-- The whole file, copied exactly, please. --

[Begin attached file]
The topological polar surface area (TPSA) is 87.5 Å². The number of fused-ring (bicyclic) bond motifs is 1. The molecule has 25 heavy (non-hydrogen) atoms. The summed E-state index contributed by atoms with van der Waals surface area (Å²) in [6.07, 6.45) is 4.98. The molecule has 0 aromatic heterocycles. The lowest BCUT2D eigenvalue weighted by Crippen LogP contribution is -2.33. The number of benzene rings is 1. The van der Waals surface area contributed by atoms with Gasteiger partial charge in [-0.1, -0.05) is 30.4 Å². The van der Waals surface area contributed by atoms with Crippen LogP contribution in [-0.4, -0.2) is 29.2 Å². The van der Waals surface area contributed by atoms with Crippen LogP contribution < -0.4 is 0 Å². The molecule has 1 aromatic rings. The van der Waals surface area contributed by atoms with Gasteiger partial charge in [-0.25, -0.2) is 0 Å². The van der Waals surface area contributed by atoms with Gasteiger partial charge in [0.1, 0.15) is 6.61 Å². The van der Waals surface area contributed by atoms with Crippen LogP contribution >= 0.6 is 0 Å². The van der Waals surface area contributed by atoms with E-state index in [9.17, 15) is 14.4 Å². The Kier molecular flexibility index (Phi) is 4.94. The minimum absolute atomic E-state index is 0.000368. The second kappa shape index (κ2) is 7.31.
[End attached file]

The topological polar surface area (TPSA) is 87.5 Å². The number of fused-ring (bicyclic) bond motifs is 1. The molecule has 25 heavy (non-hydrogen) atoms. The summed E-state index contributed by atoms with van der Waals surface area (Å²) in [6.07, 6.45) is 4.98. The molecule has 0 aromatic heterocycles. The lowest BCUT2D eigenvalue weighted by Crippen LogP contribution is -2.33. The number of benzene rings is 1. The van der Waals surface area contributed by atoms with Gasteiger partial charge in [-0.1, -0.05) is 30.4 Å². The van der Waals surface area contributed by atoms with Crippen LogP contribution in [-0.4, -0.2) is 29.2 Å². The van der Waals surface area contributed by atoms with Crippen LogP contribution < -0.4 is 0 Å². The molecule has 1 aromatic rings. The van der Waals surface area contributed by atoms with Gasteiger partial charge in [-0.25, -0.2) is 0 Å². The van der Waals surface area contributed by atoms with Gasteiger partial charge in [0.1, 0.15) is 6.61 Å². The van der Waals surface area contributed by atoms with Crippen LogP contribution >= 0.6 is 0 Å². The van der Waals surface area contributed by atoms with E-state index in [9.17, 15) is 14.4 Å². The Kier molecular flexibility index (Phi) is 4.94. The minimum absolute atomic E-state index is 0.000368. The second kappa shape index (κ2) is 7.31.